Language - Zulu language

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Zulu language

Zulu or isiZulu (Zulu: isiZulu) is the language of the Zulu people, with about 10 million speakers, the vast majority (over 95%) of whom live in South Africa. Zulu is the most widely spoken home language in South Africa (24% of the population), and it is understood by over 50% of its population. It became one of South Africa's 11 official languages in 1994.

According to Ethnologue, it is the second most widely spoken of the Bantu languages, after Swahili. Like many other Bantu languages, it is written with the Latin alphabet.

In South African English, the language is often referred to by using its native form, isiZulu.

The Zulu, like Xhosa and other Nguni people, have lived in South Africa for a long time. The Zulu language possesses several click sounds typical of Southern African languages, not found in the rest of Africa. The Nguni people have coexisted with other Southern tribes like the San and Khoi.

Zulu, like most indigenous Southern African languages, was not a written language until the arrival of missionaries from Europe, who documented the language using the Latin script. The first grammar book of the Zulu language was published in Norway in 1850 by the Norwegian missionary Hans Schreuder. The first written document in Zulu was a Bible translation that appeared in 1883. In 1901, John Dube (1871–1946), a Zulu from Natal, created the Ohlange Institute, the first native educational institution in South Africa. He was also the author of Insila kaShaka, the first novel written in Zulu (1930). Another pioneering Zulu writer was Reginald Dhlomo, author of several historical novels of the 19th-century leaders of the Zulu nation: U-Dingane (1936), U-Shaka (1937), U-Mpande (1938), U-Cetshwayo (1952) and U-Dinizulu (1968). Other notable contributors to Zulu literature include Benedict Wallet Vilakazi and, more recently, Oswald Mbuyiseni Mtshali.

The written form of Zulu was controlled by the Zulu Language Board of KwaZulu-Natal. This board has now been disbanded and superseded by the Pan South African Language Board which promotes the use of all eleven official languages of South Africa.

Country

Lesotho

Lesotho, officially the Kingdom of Lesotho ('Muso oa Lesotho), is an enclaved country–the only one in the world outside of the Italian peninsula–within the border of South Africa. It is just over 30000 km² in size and has a population of around million. Its capital and largest city is Maseru.

Lesotho was previously the British Crown Colony of Basutoland, but it declared independence from the United Kingdom on 4 October 1966. It is now a fully sovereign state that is a member of the United Nations, the Commonwealth of Nations, and the Southern African Development Community (SADC). The name Lesotho roughly translates to "the land of the people who speak Sesotho".

South Africa

South Africa, officially the Republic of South Africa (RSA), is the southernmost country in Africa. It is bounded to the south by 2,798 km of coastline of Southern Africa stretching along the South Atlantic and Indian Oceans; to the north by the neighbouring countries of Namibia, Botswana, and Zimbabwe; and to the east and northeast by Mozambique and Eswatini (Swaziland); and it surrounds the enclaved country of Lesotho. South Africa is the largest country in Southern Africa and the 25th-largest country in the world by land area and, with over 57 million people, is the world's 24th-most populous nation. It is the southernmost country on the mainland of the Old World or the Eastern Hemisphere. About 80 percent of South Africans are of Sub-Saharan African ancestry, divided among a variety of ethnic groups speaking different African languages, nine of which have official status. The remaining population consists of Africa's largest communities of European (White), Asian (Indian), and multiracial (Coloured) ancestry.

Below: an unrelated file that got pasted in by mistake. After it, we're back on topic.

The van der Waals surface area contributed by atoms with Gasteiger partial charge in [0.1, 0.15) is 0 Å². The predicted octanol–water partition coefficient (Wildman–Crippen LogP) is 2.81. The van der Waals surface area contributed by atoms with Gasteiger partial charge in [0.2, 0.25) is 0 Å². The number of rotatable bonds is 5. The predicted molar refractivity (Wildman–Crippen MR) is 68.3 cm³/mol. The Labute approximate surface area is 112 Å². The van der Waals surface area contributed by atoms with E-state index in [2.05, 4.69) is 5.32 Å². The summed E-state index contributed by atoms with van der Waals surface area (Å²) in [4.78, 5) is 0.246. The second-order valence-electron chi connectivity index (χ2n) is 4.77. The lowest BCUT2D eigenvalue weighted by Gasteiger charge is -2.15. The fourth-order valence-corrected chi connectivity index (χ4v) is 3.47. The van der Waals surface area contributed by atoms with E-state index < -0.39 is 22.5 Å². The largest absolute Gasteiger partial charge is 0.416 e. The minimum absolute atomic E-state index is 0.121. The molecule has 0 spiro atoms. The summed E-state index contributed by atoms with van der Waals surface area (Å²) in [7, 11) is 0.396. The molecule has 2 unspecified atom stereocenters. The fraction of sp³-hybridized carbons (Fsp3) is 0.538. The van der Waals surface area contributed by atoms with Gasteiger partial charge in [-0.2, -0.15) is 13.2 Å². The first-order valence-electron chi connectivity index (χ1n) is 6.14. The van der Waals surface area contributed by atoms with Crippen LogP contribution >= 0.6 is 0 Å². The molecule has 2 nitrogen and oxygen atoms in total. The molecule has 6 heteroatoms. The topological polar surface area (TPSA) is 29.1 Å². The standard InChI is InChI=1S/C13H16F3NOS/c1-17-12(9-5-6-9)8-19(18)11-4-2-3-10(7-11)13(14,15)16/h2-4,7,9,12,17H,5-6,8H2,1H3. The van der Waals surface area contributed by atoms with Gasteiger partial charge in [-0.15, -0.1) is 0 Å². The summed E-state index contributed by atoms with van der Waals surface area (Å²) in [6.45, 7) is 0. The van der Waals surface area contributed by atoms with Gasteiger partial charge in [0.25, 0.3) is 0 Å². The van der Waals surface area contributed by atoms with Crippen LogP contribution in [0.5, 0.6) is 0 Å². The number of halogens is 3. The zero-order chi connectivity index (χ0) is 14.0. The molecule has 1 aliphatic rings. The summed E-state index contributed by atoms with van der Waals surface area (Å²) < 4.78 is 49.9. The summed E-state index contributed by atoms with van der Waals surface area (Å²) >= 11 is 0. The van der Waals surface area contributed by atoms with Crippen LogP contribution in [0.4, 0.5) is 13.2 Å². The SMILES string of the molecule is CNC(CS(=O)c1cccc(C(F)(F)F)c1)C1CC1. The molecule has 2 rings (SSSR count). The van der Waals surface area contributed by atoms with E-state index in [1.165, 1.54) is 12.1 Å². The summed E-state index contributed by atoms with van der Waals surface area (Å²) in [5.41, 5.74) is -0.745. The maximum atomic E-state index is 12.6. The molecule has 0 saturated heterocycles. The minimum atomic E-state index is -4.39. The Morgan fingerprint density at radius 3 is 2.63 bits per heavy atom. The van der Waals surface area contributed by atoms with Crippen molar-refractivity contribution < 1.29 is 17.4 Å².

South Africa is a multiethnic society encompassing a wide variety of cultures, languages, and religions. Its pluralistic makeup is reflected in the constitution's recognition of 11 official languages, which is the fourth highest number in the world. Two of these languages are of European origin: Afrikaans developed from Dutch and serves as the first language of most coloured and white South Africans; English reflects the legacy of British colonialism, and is commonly used in public and commercial life, though it is fourth-ranked as a spoken first language. The country is one of the few in Africa never to have had a coup d'état, and regular elections have been held for almost a century. However, the vast majority of black South Africans were not enfranchised until 1994. During the 20th century, the black majority sought to recover its rights from the dominant white minority, with this struggle playing a large role in the country's recent history and politics. The National Party imposed apartheid in 1948, institutionalising previous racial segregation. After a long and sometimes violent struggle by the African National Congress (ANC) and other anti-apartheid activists both inside and outside the country, the repeal of discriminatory laws began in 1990.

Language

Zulu language (English)  Lingua zulu (Italiano)  Zoeloe (Nederlands)  Zoulou (Français)  IsiZulu (Deutsch)  Língua zulu (Português)  Зулу (Русский)  Idioma zulú (Español)  Język zulu (Polski)  祖鲁语 (中文)  Zulu (Svenska)  Limba zulu (Română)  ズールー語 (日本語)  Зулу (Українська)  Зулуски език (Български)  줄루어 (한국어)  Zulun kieli (Suomi)  Bahasa Zulu (Bahasa Indonesia)  Zulų kalba (Lietuvių)  Zulu (Dansk)  Zuluština (Česky)  Zuluca (Türkçe)  Зулу (Српски / Srpski)  Suulu keel (Eesti)  Zulu nyelv (Magyar)  Zulu jezik (Hrvatski)  Zulu valoda (Latviešu)  Ζουλού γλώσσα (Ελληνικά)  Tiếng Zulu (Tiếng Việt) 
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